Hirie Lets You Feel "Free to Soar Wherever Your Body and Mind Want to Go"

Reggae music is alive and well in South Florida with acts like Fireside Prophets and Making Faces. But for the most part, the bands are fronted by dudes. That's is all good, but we were definitely interested when we heard about a touring group heading to town that's going against this trend.

Meet Hirie. She heads up a reggae band that shares her same name. Otherwise known as Patricia Jetton, Hirie is currently touring with Stick Figure and Pacific Dub and is bringing her island groove to Culture Room this Friday. We spoke with the young singer about being irie, getting up, standing up, and what she'd say to Rasta legend Bob Marley if he were alive today.

New Times: What is one thing you would say to Bob Marley if he were still alive today?

Hirie: I would really like to thank him for his music. It's been a timeless staple in music culture and has brought many smiles, laughter, and positive vibes to people of all walks of life!

How do you think reggae music fits into the South Florida scene?

Florida is a really laid back and fun place to be. Whether at the beach or riding your bike down the street, I feel the people here are social butterflies and love having a great time. Reggae promotes being happy, and working towards bettering your life and daily situation. I really love visiting Florida. The fans show a lot of love there for reggae bands!

Your promo materials state: "Music that brings you to a positive place: that's reggae. Music that lifts you to a higher space: that's Hirie." Could you elaborate on that?

Reggae is a genre where the artists fight for happiness and oppose materialism. If you can find happiness in your heart through reggae, as an artist, we feel we've done our job.

I came up with the word "Hirie" while thinking of Hawaii, where I spent most of my childhood, and the feeling of "irie." I wanted to create a sort of vibe from both, that promote feeling lifted up above influence, and free to soar wherever your body and mind want to go.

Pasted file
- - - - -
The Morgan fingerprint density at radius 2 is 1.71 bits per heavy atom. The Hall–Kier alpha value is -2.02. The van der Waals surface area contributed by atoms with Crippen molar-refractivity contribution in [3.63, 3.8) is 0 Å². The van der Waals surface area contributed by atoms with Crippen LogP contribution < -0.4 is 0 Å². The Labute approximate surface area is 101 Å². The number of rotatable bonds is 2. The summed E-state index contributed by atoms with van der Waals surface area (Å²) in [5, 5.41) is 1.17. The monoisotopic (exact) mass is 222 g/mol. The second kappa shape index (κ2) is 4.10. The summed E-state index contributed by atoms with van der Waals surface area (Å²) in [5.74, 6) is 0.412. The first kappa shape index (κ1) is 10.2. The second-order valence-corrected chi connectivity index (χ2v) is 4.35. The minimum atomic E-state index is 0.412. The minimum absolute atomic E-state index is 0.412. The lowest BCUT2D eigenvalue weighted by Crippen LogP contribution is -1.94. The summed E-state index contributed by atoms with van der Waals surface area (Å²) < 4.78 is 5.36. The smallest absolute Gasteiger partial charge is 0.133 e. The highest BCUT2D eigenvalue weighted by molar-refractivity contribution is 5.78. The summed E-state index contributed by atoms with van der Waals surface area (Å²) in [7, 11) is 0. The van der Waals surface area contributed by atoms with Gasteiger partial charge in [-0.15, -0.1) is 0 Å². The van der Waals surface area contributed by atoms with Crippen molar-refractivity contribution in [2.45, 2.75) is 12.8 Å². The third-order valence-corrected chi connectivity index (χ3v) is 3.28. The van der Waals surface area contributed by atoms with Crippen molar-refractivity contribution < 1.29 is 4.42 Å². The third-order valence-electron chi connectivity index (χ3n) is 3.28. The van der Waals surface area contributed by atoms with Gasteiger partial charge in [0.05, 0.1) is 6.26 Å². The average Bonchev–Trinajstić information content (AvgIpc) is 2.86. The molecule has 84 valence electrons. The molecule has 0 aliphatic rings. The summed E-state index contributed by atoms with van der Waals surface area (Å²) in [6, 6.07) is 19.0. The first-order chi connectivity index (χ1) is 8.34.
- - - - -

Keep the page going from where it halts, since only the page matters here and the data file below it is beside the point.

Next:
What is reggae music to you?

Reggae to me is a call of action. To "get up, stand up" and go about your life with priorities that matter and all with a positive attitude. Reggae music is so rich in today's US culture, though not as many people follow it as they do pop, and other more mainstream genres. Reggae promotes positivity and good vibes, and as someone who strives to have those qualities, I'm drawn deeply to reggae and old school roots music in general.

You're Hawaiian? Do you think that plays a large part in your

musical influence?

I'm not Hawaiian. But I lived there for 11 years and feel extremely rooted into the culture and people. I listened to a lot of Hawaiian reggae growing up, and so it definitely plays a role in my influences and writing style. The "island way" of life seeps into my lyrics from time to time as I absolutely miss living there.

Are you recording any new music?

Yes! I've been working on new material for months, and in between touring I've been starting to pre-produce music with my fellow band members! The songs are coming out amazing!

How was performing at the Reggae Rise Up Festival?

It was amazing! The fans were warm and welcoming and I feel we received a great response. I loved it.

Do you get a lot of attention for being a female vocalist?

Yes. I think people are interested in what I have to offer and the change in tone, message and vibe that a woman can bring. Luckily there seems to be a demand for female reggae artists and I'm humbled to be a small part in its growing movement.

If you weren't singing reggae music, what genre would you be singing?

I write a lot of singer/songwriter-style music. I love writing and playing acoustically, and get excited playing to strangers in coffee shops and tiny venues for open mics.

Hirie with Stick Figure and Pacific Dub, 7:30 p.m., Thursday, September 18, at Culture Room, 3045 N. Federal Hwy., Fort Lauderdale. $15 at the door. Visit

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Natalya Jones